I upgraded my rear-mech with a new cassette, chain and new cables a few weeks ago since then i've mangled two rear mechs!

Both times I've just been riding along; not in a big gear; not at the extremes of the cassette, the mech just seems to get caught on something (the chain?) and bends and snaps!

I've got to buy a 3rd mech and I'm wondering why it's happening, is it just bad luck?

The mech I replaced (an ageing XTR) I'd had for years without any miss-hap but now I've mangled two XT mechs, one was a Shadow and the one prior to that was a standard.

Any sugggestions?

  • 2
    Is your derailer hanger bent? Does the derailer point straight vertically? Is it possible that it's shifting into the spokes? Did you try shifting through all the gears while it was up in a repair stand and seeing what the derailer does?
    – freiheit
    Commented Sep 8, 2010 at 19:46
  • The hanger is fine.. The bike is steel and after the first mech went the hanger was bent but got it straightened and mech replaced at my LBS. Just to emphasises, the mech was nowhere near the spokes..! :o|
    – Dog Ears
    Commented Sep 8, 2010 at 19:48
  • 2
    @Dog Ears: Pictures might help folks diagnose this, particularly pics of the broken deraileurs if you have them. Commented Sep 9, 2010 at 4:06
  • For other Americans: "mech" is British for "derailer" (French, dérailleur). Sheldon on spelling this word: sheldonbrown.com/derailer.html Commented Sep 13, 2010 at 14:46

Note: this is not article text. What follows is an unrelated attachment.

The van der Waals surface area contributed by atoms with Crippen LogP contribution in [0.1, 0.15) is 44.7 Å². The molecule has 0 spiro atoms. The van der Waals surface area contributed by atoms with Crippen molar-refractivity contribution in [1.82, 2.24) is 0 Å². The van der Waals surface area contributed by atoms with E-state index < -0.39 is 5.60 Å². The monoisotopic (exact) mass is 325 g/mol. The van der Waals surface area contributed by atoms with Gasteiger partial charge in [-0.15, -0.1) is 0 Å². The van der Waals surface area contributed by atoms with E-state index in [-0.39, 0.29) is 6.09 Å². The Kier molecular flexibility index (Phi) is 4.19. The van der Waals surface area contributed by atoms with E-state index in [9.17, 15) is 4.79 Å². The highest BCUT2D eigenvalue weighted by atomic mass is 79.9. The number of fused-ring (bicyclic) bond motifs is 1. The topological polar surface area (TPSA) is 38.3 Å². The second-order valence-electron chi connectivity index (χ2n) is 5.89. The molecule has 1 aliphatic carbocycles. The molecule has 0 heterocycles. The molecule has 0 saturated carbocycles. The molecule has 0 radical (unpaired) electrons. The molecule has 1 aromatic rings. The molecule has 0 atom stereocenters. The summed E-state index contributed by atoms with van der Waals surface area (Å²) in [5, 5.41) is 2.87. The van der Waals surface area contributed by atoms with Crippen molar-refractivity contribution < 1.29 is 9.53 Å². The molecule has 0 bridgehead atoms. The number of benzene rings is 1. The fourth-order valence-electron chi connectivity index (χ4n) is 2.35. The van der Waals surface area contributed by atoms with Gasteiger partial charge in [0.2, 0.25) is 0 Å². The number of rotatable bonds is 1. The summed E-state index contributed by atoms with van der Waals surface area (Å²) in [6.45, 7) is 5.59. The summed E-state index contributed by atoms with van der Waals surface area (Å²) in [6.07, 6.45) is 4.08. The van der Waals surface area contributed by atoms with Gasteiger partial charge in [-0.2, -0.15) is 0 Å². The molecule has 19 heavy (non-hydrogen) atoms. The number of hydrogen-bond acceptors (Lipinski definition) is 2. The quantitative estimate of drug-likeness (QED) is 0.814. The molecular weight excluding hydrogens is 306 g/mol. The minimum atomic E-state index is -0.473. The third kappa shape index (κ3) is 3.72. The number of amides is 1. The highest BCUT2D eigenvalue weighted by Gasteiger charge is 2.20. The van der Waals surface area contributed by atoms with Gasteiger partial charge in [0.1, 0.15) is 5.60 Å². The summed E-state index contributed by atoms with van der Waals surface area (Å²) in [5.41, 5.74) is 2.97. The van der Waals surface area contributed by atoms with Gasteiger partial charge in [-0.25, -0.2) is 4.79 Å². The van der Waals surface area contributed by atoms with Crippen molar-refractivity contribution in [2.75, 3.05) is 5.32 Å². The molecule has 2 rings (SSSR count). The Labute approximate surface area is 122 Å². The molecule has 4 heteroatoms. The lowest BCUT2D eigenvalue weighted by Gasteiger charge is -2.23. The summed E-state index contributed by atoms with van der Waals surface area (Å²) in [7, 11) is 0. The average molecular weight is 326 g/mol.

• 1
    @neilfein, to me 'mechanical' implies a (mechanical) break-down. like a snapped chain or a cable or a broken mech/derailleru in this case.
    – Dog Ears
    Commented Sep 20, 2010 at 13:39

3 Answers 3


Did you change the chain after the first derailleur broke? If the same chain was on and you're positive the derailleur didn't connect with the spokes, then the chain is a likely culprit. Another thing to watch out for is loose pannier straps (or anything else that could get caught in the chain and take out the derailleur).

  • I think your right the chain was re-joined without using the correct replacement Shimano pin thingy.
    – Dog Ears
    Commented Oct 28, 2010 at 21:56
  • @Dog Ears: Glad you found it!
    – darkcanuck
    Commented Oct 29, 2010 at 4:01

It turns out that this could have been caused by breaking and joining a Shimano chain without using the correct connector pin. The final time I got the derailer replaced along with the chain and it's been fine.

  • Mine broke when I joined the failed chain likely wrongly in the middle of the night under the bicycle light, and then attempted to ride.
    – nightrider
    Commented Feb 3, 2023 at 13:34

If your chain is too long, and you are in the 'small-small' combination, it is possible for the derailleur to sort of fold up on itself. Flip your bike over and put it in the smallest gear up front and the smallest gear in the rear and make sure the chain isn't rubbing on the derailleur.

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